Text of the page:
. Recent corporate scandals have focused the attention of a broad set of constituencies on reforming corporate governance. Boards of directors play a leading role in corporate governance and any significant reforms must encompass their role. To date, most reform proposals have targeted the legal, rather than the ethical obligations of directors. Legal reforms without proper attention to ethical obligations will likely prove ineffectual. The ethical role of directors is critical. Directors have overall responsibility for the ethics and compliance programs (...) of the corporation. The tone at the top that they set by example and action is central to the overall ethical environment of their firms. This role is reinforced by their legal responsibilities to provide oversight of the financial performance of the firm. Underlying this analysis is the critical assumption that ethical behavior, especially on the part of corporate leaders, leads to the best long-term interests of the corporation. We describe key components of a framework for a code of ethics for corporate boards and individual directors. The proposed code framework is based on six universal core ethical values: (1) honesty; (2) integrity; (3) loyalty; (4) responsibility; (5) fairness; and (6) citizenship. The paper concludes by suggesting critical issues that need to be dealt with in firm-based codes of ethics for directors. (shrink)
The discussion about the relationship between tone at the top and financial reporting practices has been primarily focused on the oversight role played by the board of directors and other structural elements of corporate governance. Another relevant determinant of tone at the top is the corporate narrative language, since it is a fundamental way in which the chief executive officer enacts leadership. In this study, we empirically explore the association between financial reporting aggressiveness and five thematic indicators capturing (...) different traits of ethical leadership from 535 annual letters to shareholders. We find that aggressive financial reporting is positively associated with CEO letters using a language which is resolute, complex, and not engaging. Our empirical findings highlight the importance of examining discretionary corporate narratives for the auditing process and the role of tone at the top in influencing accounting practices. (shrink)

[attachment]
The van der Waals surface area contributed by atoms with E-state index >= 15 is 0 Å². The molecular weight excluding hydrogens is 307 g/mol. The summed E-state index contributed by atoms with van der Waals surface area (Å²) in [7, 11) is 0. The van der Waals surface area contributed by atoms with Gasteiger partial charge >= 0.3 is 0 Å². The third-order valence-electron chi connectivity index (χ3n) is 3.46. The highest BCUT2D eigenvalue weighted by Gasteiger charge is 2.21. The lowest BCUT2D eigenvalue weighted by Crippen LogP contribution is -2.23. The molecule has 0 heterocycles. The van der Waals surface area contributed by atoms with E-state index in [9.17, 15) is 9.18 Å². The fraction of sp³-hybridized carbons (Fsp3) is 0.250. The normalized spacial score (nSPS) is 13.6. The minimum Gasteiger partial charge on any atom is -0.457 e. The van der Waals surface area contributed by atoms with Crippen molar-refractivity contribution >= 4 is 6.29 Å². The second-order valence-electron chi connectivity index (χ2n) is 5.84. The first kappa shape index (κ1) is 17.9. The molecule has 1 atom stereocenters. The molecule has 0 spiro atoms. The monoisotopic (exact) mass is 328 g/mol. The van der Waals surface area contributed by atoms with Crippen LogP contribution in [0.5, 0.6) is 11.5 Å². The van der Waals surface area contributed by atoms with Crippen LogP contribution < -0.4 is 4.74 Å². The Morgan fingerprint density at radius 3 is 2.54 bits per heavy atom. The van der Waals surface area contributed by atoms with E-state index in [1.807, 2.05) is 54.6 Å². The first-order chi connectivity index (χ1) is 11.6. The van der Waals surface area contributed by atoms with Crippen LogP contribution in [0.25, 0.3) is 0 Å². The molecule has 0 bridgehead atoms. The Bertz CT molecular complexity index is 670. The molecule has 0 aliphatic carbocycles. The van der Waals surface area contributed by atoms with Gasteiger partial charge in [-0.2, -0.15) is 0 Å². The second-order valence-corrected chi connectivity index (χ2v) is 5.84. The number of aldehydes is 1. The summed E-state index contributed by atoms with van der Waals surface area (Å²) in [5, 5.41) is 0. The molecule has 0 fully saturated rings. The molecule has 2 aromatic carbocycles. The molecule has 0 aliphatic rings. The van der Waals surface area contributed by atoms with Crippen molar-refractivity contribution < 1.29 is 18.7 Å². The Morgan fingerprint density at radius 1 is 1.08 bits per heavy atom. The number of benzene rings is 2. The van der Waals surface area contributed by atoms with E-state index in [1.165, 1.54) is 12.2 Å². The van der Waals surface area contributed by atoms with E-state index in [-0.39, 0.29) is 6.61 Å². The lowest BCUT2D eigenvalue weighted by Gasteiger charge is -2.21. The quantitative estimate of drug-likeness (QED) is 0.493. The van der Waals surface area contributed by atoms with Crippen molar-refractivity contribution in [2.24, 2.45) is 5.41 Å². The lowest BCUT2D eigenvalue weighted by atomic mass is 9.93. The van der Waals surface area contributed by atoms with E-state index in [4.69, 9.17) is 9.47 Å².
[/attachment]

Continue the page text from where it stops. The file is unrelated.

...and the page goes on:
Some philosophers have claimed that pleasures and pains are characterized by their particular or . Most contemporary writers reject this view: they hold that hedonic states have nothing in common except being liked or disliked (alternatively: pursued or avoided) for their own sake. In this article, I argue that the hedonic tone view has been dismissed too quickly: there is no clear introspective or scientific evidence that pleasures do not share a phenomenal quality. I also argue that analysing hedonic (...) states in terms of liking or wanting is implausible. If it is correct that pleasures and pains are not united by any particular hedonic tone, we should instead simply conclude that there are several different hedonic tones. This pluralistic understanding of the hedonic tone view has generally been overlooked in the literature, but appears to be fairly plausible as a philosophical account of pleasure and pain. (shrink)
What is the core of pedagogical practice? Which qualities are primary to the student–teacher relationship? What is a suitable language for pedagogical practice? What might be the significance of an everyday presentational pedagogical act like for example the glance of a teacher? The pedagogical relation as lived relationality experientially sensed, as well as phenomenologically described and interpreted, precedes educational methods and theories and profoundly challenges educational practice and reflection. The paper highlights the aporetic character of pedagogical practice, reflection and research (...) by suggesting that the pedagogical relation opens up for a practice that is ethically and existentially normative rather than developmentally and socially normative, and thus fundamentally shifts the meaning of education. (shrink)
Starting from the practice of hermeneutic phenomenological writing as it has been advanced by van Manen, this paper addresses the understanding of an ‘experiential givenness’ of the world as basis for our ‘lived writing’; an understanding that is essential to the new phenomenological writer if s/he is to be part of the phenomenological writing process. As the ultimate givenness of the world is the basis of knowledge, we constantly strive to “reach out on life beyond itself”, and thus need the (...) right language to let the phenomenological text speak. The phenomenological writer’s understandings of the chiasm of world and self, the depth of phenomenological awareness, and the interlacement of ethic-aesthetical poetic writing, are qualities discussed as essential for the phenomenological writer to understand in a felt–sensed way in order to write a phenomenological text. A deconstructive approach to reflective phenomenological writing is put forth by provocatively asking what it means to be involved in, and profoundly enclosed with the “wordliness of the world”. The radical hermeneutic phenomenological openness to what it means to be human and how to encounter the human givenness of phenomenological seeing and writing renders it possible for the writer’s personal voice to evolve. (shrink)